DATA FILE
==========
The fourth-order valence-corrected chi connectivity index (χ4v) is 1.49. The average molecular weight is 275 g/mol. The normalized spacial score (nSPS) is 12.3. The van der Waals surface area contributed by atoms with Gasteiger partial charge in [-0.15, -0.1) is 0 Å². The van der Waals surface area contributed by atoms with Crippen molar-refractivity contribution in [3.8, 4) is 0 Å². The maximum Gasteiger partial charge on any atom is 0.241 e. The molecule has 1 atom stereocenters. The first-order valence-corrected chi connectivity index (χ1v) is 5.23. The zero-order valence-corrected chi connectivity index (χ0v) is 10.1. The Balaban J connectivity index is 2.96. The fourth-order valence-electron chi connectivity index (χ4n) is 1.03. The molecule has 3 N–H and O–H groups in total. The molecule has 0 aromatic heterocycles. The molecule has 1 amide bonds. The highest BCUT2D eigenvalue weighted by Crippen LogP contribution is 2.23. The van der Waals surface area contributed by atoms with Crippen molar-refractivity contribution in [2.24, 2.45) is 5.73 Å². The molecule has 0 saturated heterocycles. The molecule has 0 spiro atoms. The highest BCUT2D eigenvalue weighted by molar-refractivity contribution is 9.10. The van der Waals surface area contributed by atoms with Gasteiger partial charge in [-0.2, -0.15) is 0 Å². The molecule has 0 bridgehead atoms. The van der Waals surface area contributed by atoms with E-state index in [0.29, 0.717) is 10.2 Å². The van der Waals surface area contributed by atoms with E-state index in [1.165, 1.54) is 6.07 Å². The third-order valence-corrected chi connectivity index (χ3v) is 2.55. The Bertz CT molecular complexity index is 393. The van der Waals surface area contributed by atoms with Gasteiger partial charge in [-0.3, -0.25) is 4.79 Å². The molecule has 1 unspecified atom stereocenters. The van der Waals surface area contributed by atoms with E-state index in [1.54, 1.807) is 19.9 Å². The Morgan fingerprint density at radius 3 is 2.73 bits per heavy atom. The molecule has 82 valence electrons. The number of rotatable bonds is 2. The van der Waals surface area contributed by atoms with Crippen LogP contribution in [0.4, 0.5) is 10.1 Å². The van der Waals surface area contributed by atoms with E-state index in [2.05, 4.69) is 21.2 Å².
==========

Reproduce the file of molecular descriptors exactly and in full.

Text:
The fourth-order valence-corrected chi connectivity index (χ4v) is 1.49. The average molecular weight is 275 g/mol. The normalized spacial score (nSPS) is 12.3. The van der Waals surface area contributed by atoms with Gasteiger partial charge in [-0.15, -0.1) is 0 Å². The van der Waals surface area contributed by atoms with Crippen molar-refractivity contribution in [3.8, 4) is 0 Å². The maximum Gasteiger partial charge on any atom is 0.241 e. The molecule has 1 atom stereocenters. The first-order valence-corrected chi connectivity index (χ1v) is 5.23. The zero-order valence-corrected chi connectivity index (χ0v) is 10.1. The Balaban J connectivity index is 2.96. The fourth-order valence-electron chi connectivity index (χ4n) is 1.03. The molecule has 3 N–H and O–H groups in total. The molecule has 0 aromatic heterocycles. The molecule has 1 amide bonds. The highest BCUT2D eigenvalue weighted by Crippen LogP contribution is 2.23. The van der Waals surface area contributed by atoms with Crippen molar-refractivity contribution in [2.24, 2.45) is 5.73 Å². The molecule has 0 saturated heterocycles. The molecule has 0 spiro atoms. The highest BCUT2D eigenvalue weighted by molar-refractivity contribution is 9.10. The van der Waals surface area contributed by atoms with Gasteiger partial charge in [-0.2, -0.15) is 0 Å². The molecule has 0 bridgehead atoms. The van der Waals surface area contributed by atoms with E-state index in [0.29, 0.717) is 10.2 Å². The van der Waals surface area contributed by atoms with E-state index in [1.165, 1.54) is 6.07 Å². The third-order valence-corrected chi connectivity index (χ3v) is 2.55. The Bertz CT molecular complexity index is 393. The van der Waals surface area contributed by atoms with Gasteiger partial charge in [-0.3, -0.25) is 4.79 Å². The molecule has 1 unspecified atom stereocenters. The van der Waals surface area contributed by atoms with E-state index in [1.54, 1.807) is 19.9 Å². The Morgan fingerprint density at radius 3 is 2.73 bits per heavy atom. The molecule has 82 valence electrons. The number of rotatable bonds is 2. The van der Waals surface area contributed by atoms with Crippen LogP contribution in [0.4, 0.5) is 10.1 Å². The van der Waals surface area contributed by atoms with E-state index in [2.05, 4.69) is 21.2 Å².